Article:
By Bennett Oghifo
The United States Consul General Mr. F. John Bray has described the Nigerian press as the voice of the ordinary people. Bray told journalists and other guests at the 2017 World Press Freedom Day, held at the Lagos Television, recently, that “In my time here, I have seen that you are still the voice of the forgotten. You have not lost your thirst for the truth or your willingness to go wherever a story leads you, thereby contributing to transparency, accountability, and good governance in your country.
“Before my arrival in Nigeria four years ago I had read about the courage and sheer doggedness of the Nigerian press in the dark days of military dictatorship.
Bray, who said he studied journalism at Northwestern University many years ago, told the journalists that the “annual celebration always strikes a chord with me.”
He said, “In a democracy, the press has a duty to hold government leaders accountable to the people, holding up for scrutiny any abuses of power by elected officials. Their role as the government’s watchdog is key to the system of checks and balances that is fundamental to the smooth running of every democracy.
“Unfortunately, not all governments accept such public attention. According to Reporters without Borders, more than a third of the world’s people live in countries where there is no press freedom. Most of them are quasi democracies, with systemic deficiencies in the electoral process, or countries where there is no system of democracy at all. Working under such conditions, journalists risk everything to hold regimes accountable.”
The United States, the Consul General said, strongly supports freedom of the press. “We believe that an unfettered press is essential for democracy to thrive. The United States passed the Freedom of Information Act in July 1966, which went into effect the following year. Since then, there have been numerous amendments to strengthen the law.
“More recently, on May 17, 2010 to be specific, former U.S. President Barack Obama, signed the Freedom of the Press Act, named after Wall Street reporter Daniel Pearl who was kidnapped and murdered by terrorists in Pakistan, four months after the September 11 attacks in the United States.”
He said the United States however understands that with more freedom comes more responsibility. “Advances in technology and increased reliance on social media platforms as sources of information make the accuracy and objectivity of your reporting crucial.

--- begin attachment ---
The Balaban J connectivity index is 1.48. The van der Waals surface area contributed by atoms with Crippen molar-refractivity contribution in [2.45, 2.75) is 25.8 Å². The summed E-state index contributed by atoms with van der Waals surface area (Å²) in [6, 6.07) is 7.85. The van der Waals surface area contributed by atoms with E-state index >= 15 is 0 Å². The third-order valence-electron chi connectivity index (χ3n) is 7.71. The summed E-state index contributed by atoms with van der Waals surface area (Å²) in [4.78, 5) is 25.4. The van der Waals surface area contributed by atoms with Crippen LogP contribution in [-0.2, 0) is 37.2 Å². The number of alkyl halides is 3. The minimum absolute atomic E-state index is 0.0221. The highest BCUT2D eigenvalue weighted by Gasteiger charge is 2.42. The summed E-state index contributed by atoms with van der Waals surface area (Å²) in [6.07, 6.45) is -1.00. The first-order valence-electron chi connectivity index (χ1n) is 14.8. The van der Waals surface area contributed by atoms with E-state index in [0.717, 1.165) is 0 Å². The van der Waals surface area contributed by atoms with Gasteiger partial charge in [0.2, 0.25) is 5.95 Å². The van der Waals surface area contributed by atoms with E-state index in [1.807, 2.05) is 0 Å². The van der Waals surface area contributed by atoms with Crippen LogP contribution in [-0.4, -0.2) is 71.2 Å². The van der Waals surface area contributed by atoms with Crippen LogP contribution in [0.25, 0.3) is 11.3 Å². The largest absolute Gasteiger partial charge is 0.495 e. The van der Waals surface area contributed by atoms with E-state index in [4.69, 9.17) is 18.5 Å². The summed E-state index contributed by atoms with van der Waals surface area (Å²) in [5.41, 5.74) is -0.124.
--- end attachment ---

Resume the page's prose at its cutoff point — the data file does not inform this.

“Check and double check your facts before you put out a story- this increases your personal credibility and the reliability of your platform. Be thorough in your research and strive to look for every side of a story before you hit “send”.
Bray quoted James D. Wolfensohn, the ninth president of the World Bank Group, who while speaking to the World Press Freedom Committee in 1999, said, “A free press is not a luxury. A free press is at the absolute core of equitable development, because if you cannot enfranchise poor people, if they do not have a right to expression, if there is no searchlight on corruption and inequitable practices, you cannot build the public consensus needed to bring about change.”
He said in 1787, U.S. President Thomas Jefferson wrote that a free press was an important component of a functioning democracy. He recalled that he was famous for declaring that he would rather have newspapers without a government than a government without newspapers. As he said a couple of years later in 1823, “The only security of all is in a free press. …It is necessary, to keep the waters pure.”
The theme of this year’s press freedom day was, “Critical Minds for Critical Times: Media’s role in advancing peaceful, just and inclusive societies”.